In the back of your mind, you've known this matchup was coming since Team USA shocked Canada last Sunday in the preliminaries, haven't you?
Since then, Team USA has steamrolled two more opponents by a combined score of 8-1.
Meanwhile, Canada, bolstered by a switch at goaltender following its humiliating shootout squeaker against the Swiss and its loss to the United States, has rolled off three straight victories to reach the gold medal game as well.
So now comes the grudge match with all the gold left in Vancouver up for grabs.
What should we expect from Sunday's Olympic men's final?
Well, the United States and Canada have gotten here with very different styles.
For the U.S., Ryan Miller has supplied the best and most consistent goaltending in the tournament thus far.
Team USA has also played with temendous cohesiveness as a team, an amazing fact when you consider that unlike many of the European teams they've surpassed, this U.S. team has never before played together.
The U.S. work ethic has also been phenomenal; on offense when offense is needed and on defense when defense is needed. That is a hallmark of a Ron Wilson team, and it has paid enormous dividends for a squad that on the basis of its talent was regarded as a darkhorse to even medal.
At times, the U.S. has been outplayed and outshot, yet to support Miller's heroics at one end, the U.S. offense has displayed great opportunism in making the most of its chances at the other end.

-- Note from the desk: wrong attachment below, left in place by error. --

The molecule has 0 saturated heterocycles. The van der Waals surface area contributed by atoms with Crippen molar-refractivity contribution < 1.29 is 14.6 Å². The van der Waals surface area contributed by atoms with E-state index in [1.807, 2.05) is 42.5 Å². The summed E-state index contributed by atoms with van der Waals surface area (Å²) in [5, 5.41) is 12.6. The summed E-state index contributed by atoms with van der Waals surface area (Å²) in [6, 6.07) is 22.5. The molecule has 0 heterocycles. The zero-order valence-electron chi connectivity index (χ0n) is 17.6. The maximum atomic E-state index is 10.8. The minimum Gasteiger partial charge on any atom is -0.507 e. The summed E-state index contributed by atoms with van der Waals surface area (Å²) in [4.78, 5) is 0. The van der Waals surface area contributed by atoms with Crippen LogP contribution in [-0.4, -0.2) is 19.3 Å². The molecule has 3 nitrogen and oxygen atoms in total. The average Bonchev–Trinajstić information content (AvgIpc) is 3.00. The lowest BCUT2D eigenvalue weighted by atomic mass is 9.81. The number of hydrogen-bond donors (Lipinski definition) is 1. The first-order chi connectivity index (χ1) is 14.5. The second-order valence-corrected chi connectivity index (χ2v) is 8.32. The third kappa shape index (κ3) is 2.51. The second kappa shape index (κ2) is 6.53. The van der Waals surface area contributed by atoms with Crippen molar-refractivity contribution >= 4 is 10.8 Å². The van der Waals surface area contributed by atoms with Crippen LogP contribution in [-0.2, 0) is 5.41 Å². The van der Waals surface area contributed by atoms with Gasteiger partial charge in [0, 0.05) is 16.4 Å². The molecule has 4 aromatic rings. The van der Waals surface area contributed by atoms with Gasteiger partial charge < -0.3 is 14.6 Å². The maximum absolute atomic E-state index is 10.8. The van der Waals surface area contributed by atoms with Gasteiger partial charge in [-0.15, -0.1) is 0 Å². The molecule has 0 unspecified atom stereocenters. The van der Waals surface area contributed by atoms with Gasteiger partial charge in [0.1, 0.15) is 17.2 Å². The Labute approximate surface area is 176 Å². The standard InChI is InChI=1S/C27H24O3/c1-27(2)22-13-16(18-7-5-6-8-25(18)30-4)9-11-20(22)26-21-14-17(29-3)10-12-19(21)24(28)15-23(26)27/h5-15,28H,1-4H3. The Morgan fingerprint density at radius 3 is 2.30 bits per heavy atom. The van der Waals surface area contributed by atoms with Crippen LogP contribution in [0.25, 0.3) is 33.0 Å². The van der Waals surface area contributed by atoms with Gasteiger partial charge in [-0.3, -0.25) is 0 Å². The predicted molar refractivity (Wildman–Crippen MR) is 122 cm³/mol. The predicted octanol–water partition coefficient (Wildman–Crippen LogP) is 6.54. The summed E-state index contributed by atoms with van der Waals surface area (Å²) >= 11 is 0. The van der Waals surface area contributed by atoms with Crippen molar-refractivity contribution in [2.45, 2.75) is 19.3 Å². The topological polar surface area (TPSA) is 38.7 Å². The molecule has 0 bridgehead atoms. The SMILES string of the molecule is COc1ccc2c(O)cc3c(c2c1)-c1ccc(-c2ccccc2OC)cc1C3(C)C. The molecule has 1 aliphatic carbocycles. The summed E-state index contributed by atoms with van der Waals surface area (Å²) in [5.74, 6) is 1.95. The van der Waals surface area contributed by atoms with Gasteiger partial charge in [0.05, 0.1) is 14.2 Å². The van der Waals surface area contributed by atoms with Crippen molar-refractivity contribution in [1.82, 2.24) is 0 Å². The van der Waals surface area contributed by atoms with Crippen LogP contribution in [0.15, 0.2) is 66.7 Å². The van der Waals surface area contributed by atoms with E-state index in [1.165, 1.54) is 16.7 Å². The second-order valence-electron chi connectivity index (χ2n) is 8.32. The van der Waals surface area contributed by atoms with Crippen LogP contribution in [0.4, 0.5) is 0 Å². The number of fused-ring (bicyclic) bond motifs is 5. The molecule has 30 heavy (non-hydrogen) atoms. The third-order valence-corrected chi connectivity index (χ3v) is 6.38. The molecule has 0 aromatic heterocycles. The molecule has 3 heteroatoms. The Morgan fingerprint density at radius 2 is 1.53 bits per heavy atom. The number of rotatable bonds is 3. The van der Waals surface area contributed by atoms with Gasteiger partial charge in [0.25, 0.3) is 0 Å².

The one time that wasn't the case, in the quarterfinals against Switzerland, Team USA showed that another great intangible was working in their favor: Luck. Swiss goalie Jonas Hiller stopped all 50+ shots he faced. Yet one of them rebounded forward off his chest and then somehow bounced off the ice straight backward by him and into the net for the winning goal.
On the other side, Canada's high-powered forward group got it going against Germany with eight goals and followed that up with another seven against Russia. Regularly putting 40-45 shots on their opponent's goal, what the Canadians lack as compared to the Americans in efficiency and opportunism they have made up for through relentless pressure.
When Canada isn't sitting on a lead, they routinely dominate play for several minutes at a time, regardless of the opponent, including the U.S. in the earlier game.
Their offense is being aided greatly by their blueliners, particularly Dan Boyle.
Scott Niedermayer and Chris Pronger have returned to the level that made them considered arguably the two best defensemen in the NHL. Shea Weber is also playing great for Canada. These are certainly blueliners of a caliber Team USA cannot even remotely offer its own comparisons for.
In net since replacing Brodeur, Roberto Luongo has been steady but not unbeatable. What he has had most of all is the good sense to let in goals only when Canada already had leads—big leads. Indeed, since Luongo took over, they have never trailed or even been tied after scoring their first goal of a game. Coaches often talk about getting saves when you need them. That's precisely what Luongo has given Team Canada.
Despite a coach in Mike Babcock every bit as intense and detail-oriented as Ron Wilson, overall, Canada has seldom played with the seamless cohesion of Team USA. Even during their current three-game win streak, lapses and mix-ups among teammates have led to goals against that their opponents didn't earn so much as Canada gave them up.
While they may not have had the luck of the Americans, Team Canada has its own intangible in its corner: home ice advantage with 20,000 crazily passionate fans.
Two teams from neighboring countries both riding winning streaks into this gold medal game, but by virtue of very different styles.
Two familiar foes playing for the second time in eight days.
It will be strategically interesting, it will be emotionally intense.
I offer no predictions other than this: This will be a game that whoever wins will always remember, and whoever loses will never forget.